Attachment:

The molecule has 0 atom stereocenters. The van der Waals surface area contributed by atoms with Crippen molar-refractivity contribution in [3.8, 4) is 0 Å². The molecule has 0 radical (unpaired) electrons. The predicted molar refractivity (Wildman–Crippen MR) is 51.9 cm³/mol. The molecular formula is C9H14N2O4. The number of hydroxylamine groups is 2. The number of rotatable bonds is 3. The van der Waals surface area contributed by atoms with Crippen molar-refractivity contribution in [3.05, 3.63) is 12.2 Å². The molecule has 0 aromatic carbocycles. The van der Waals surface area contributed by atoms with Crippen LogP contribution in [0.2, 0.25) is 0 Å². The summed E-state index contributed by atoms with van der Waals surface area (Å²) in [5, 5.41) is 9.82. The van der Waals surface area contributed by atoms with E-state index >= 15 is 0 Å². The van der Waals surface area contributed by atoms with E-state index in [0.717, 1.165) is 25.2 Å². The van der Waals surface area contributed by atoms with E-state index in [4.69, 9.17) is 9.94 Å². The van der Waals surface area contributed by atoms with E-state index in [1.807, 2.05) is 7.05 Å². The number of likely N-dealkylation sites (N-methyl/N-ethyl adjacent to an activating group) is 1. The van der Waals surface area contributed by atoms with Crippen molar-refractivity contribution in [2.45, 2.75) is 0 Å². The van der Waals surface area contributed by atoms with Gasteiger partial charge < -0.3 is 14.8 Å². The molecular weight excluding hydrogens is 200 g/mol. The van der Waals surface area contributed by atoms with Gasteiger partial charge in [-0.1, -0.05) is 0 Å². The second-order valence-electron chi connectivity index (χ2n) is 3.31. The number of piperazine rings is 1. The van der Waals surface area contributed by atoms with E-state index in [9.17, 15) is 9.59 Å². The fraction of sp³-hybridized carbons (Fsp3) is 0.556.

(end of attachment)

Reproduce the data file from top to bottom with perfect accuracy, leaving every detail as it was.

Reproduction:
The molecule has 0 atom stereocenters. The van der Waals surface area contributed by atoms with Crippen molar-refractivity contribution in [3.8, 4) is 0 Å². The molecule has 0 radical (unpaired) electrons. The predicted molar refractivity (Wildman–Crippen MR) is 51.9 cm³/mol. The molecular formula is C9H14N2O4. The number of hydroxylamine groups is 2. The number of rotatable bonds is 3. The van der Waals surface area contributed by atoms with Crippen molar-refractivity contribution in [3.05, 3.63) is 12.2 Å². The molecule has 0 aromatic carbocycles. The van der Waals surface area contributed by atoms with Crippen LogP contribution in [0.2, 0.25) is 0 Å². The summed E-state index contributed by atoms with van der Waals surface area (Å²) in [5, 5.41) is 9.82. The van der Waals surface area contributed by atoms with E-state index >= 15 is 0 Å². The van der Waals surface area contributed by atoms with E-state index in [0.717, 1.165) is 25.2 Å². The van der Waals surface area contributed by atoms with E-state index in [4.69, 9.17) is 9.94 Å². The van der Waals surface area contributed by atoms with E-state index in [1.807, 2.05) is 7.05 Å². The number of likely N-dealkylation sites (N-methyl/N-ethyl adjacent to an activating group) is 1. The van der Waals surface area contributed by atoms with Crippen molar-refractivity contribution in [2.45, 2.75) is 0 Å². The van der Waals surface area contributed by atoms with Gasteiger partial charge < -0.3 is 14.8 Å². The molecular weight excluding hydrogens is 200 g/mol. The van der Waals surface area contributed by atoms with Gasteiger partial charge in [-0.1, -0.05) is 0 Å². The second-order valence-electron chi connectivity index (χ2n) is 3.31. The number of piperazine rings is 1. The van der Waals surface area contributed by atoms with E-state index in [9.17, 15) is 9.59 Å². The fraction of sp³-hybridized carbons (Fsp3) is 0.556.